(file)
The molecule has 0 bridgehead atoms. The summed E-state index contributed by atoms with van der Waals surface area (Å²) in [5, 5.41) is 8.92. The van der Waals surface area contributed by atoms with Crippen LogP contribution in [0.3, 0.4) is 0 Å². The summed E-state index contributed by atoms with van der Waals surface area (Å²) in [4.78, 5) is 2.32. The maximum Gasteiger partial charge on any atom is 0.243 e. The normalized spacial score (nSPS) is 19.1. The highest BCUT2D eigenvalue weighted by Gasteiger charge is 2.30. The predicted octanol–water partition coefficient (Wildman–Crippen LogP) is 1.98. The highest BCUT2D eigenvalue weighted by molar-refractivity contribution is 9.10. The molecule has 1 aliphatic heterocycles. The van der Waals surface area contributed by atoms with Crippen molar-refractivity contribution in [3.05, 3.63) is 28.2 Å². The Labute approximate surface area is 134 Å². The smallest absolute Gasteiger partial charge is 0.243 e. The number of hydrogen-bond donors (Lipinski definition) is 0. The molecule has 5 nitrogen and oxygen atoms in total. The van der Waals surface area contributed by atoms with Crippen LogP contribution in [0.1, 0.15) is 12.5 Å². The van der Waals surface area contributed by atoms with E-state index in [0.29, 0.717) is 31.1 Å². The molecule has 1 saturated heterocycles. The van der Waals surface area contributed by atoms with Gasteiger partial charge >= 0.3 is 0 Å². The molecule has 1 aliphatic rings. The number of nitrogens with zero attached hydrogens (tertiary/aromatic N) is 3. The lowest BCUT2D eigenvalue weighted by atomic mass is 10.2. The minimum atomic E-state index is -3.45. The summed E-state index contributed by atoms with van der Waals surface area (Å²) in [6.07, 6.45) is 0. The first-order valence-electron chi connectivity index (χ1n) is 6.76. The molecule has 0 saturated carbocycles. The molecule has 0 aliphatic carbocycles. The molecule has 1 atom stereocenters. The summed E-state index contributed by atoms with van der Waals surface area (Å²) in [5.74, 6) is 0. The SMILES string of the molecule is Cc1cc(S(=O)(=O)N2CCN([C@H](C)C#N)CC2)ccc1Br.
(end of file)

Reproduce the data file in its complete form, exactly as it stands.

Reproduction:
The molecule has 0 bridgehead atoms. The summed E-state index contributed by atoms with van der Waals surface area (Å²) in [5, 5.41) is 8.92. The van der Waals surface area contributed by atoms with Crippen LogP contribution in [0.3, 0.4) is 0 Å². The summed E-state index contributed by atoms with van der Waals surface area (Å²) in [4.78, 5) is 2.32. The maximum Gasteiger partial charge on any atom is 0.243 e. The normalized spacial score (nSPS) is 19.1. The highest BCUT2D eigenvalue weighted by Gasteiger charge is 2.30. The predicted octanol–water partition coefficient (Wildman–Crippen LogP) is 1.98. The highest BCUT2D eigenvalue weighted by molar-refractivity contribution is 9.10. The molecule has 1 aliphatic heterocycles. The van der Waals surface area contributed by atoms with Crippen molar-refractivity contribution in [3.05, 3.63) is 28.2 Å². The Labute approximate surface area is 134 Å². The smallest absolute Gasteiger partial charge is 0.243 e. The number of hydrogen-bond donors (Lipinski definition) is 0. The molecule has 5 nitrogen and oxygen atoms in total. The van der Waals surface area contributed by atoms with Crippen LogP contribution in [0.1, 0.15) is 12.5 Å². The van der Waals surface area contributed by atoms with E-state index in [0.29, 0.717) is 31.1 Å². The molecule has 1 saturated heterocycles. The van der Waals surface area contributed by atoms with Gasteiger partial charge >= 0.3 is 0 Å². The molecule has 1 aliphatic rings. The number of nitrogens with zero attached hydrogens (tertiary/aromatic N) is 3. The lowest BCUT2D eigenvalue weighted by atomic mass is 10.2. The minimum atomic E-state index is -3.45. The summed E-state index contributed by atoms with van der Waals surface area (Å²) in [6.07, 6.45) is 0. The first-order valence-electron chi connectivity index (χ1n) is 6.76. The molecule has 0 saturated carbocycles. The molecule has 0 aliphatic carbocycles. The molecule has 1 atom stereocenters. The summed E-state index contributed by atoms with van der Waals surface area (Å²) in [5.74, 6) is 0. The SMILES string of the molecule is Cc1cc(S(=O)(=O)N2CCN([C@H](C)C#N)CC2)ccc1Br.